The incidence of non-cystic fibrosis bronchiectasis is rising in Germany, which necessitates a better understanding of the economic burden of the disease, a new study reports.
The study, “Incidence of patients with non-cystic fibrosis bronchiectasis in Germany – A healthcare insurance claims data analysis,” was published in the journal Respiratory Medicine.
Bronchiectasis is a chronic pulmonary disease that is characterized by permanently dilated airways due to chronic bronchial inflammation. A common and well-known cause of bronchiectasis is cystic fibrosis (CF). However, bronchiectasis can also be caused by conditions other than CF, which is referred to as non-cystic fibrosis bronchiectasis (NCFB).
Epidemiological data on the incidence and prevalence of NCFB in Europe is needed to accurately determine the number of resources that are required for treatment, but currently this information is limited, the study stated.
“Real-life data on the upcoming burden of NCFB in Europe is completely lacking,” the researchers said.
Therefore, they conducted an investigation to assess the overall incidence of NCFB in Germany, as well as the clinical and demographic variables of this patient population.
The team used data from a representative sample of nearly four million people who were covered by Germany’s public health insurance to identify 728 patients with NCFB in 2013.
Next, they extrapolated the finding to the entire German population, which led to an estimate of 17,095 patients newly diagnosed with NCFB in 2013. This corresponded to an incidence of 21.23 per 100,000 inhabitants of Germany.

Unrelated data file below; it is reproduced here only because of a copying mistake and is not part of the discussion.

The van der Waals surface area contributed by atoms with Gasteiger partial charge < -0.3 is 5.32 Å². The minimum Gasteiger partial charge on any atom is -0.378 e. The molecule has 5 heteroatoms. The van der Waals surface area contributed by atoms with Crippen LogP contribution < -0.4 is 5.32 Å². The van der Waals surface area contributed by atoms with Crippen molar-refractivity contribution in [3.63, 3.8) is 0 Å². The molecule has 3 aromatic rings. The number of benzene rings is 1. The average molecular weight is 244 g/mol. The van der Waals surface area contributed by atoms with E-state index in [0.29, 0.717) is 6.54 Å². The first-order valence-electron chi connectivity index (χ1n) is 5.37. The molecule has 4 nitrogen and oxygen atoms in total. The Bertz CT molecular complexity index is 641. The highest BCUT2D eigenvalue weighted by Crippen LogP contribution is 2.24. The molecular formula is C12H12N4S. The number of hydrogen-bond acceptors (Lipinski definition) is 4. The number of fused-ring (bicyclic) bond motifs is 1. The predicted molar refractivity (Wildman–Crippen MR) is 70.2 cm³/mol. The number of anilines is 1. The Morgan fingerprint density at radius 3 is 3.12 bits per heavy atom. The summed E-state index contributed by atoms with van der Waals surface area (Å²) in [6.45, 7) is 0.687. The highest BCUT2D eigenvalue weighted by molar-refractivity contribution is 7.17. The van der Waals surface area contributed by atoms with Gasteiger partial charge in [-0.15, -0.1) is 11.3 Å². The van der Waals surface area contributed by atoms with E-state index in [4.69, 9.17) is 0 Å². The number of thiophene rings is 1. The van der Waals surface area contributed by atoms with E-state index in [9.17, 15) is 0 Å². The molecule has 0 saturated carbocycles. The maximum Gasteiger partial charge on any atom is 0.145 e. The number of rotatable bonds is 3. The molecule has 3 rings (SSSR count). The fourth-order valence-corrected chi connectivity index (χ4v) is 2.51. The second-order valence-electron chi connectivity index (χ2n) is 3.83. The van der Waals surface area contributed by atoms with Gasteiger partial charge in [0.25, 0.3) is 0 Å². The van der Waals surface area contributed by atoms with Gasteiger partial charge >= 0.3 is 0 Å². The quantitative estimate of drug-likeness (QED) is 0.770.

“Whereas NCFB has previously been neglected and classified as an ‘orphan disease,’ our study results support the assumption that it is much more frequent,” the researchers wrote.
The majority of the NCFB patients (98.4%) were at least 18 years old, and a slight majority (52.7%) of the patients were male.
The researchers also found a rise in NCFB incidence in Germany between 2011 and 2013.
The most common diseases that predisposed patients to the development of NCFB included chronic obstructive pulmonary disease (41.4%), asthma (32.8%), and gastroesophageal reflux (18.3%). Additionally, the researchers observed that 28.2% of NCFB patients had coronary heart disease.
Patients with bronchiectasis were frequently and chronically infected with bacterial pathogens, which were found to be present in 10.7% of the NCFB patients analyzed.
For treatment, 58.4% of the patients had received antiobstructive inhalative medications. Among adult patients, 51.6% were prescribed antibiotics.
“The peak of antibiotic treatment was observed in the 75–79 age group for males, and 70–74 and 75–79 years for females,” the researchers wrote.
Among those diagnosed in 2013, 8% of the adult NCFB patients who received antibiotic treatment had to be hospitalized.
The majority of the diagnosed patients (54.1%) received at least two prescriptions in 2013, indicating that hospitalizations were not the only healthcare expenditure for this patient population.
The results indicate that “the incidence of NCFB in Germany appears to be rising,” the researchers wrote. “NCFB patients have a considerable resource use by antibiotic treatment in the outpatient setting, even during the first year of establishing the diagnosis.”
“Given the increasing recognition of NCFB, a better understanding of the economic burden of the disease is required, with a view towards improving patient management,” the team stated. “For this, more detailed, prospective studies are needed.”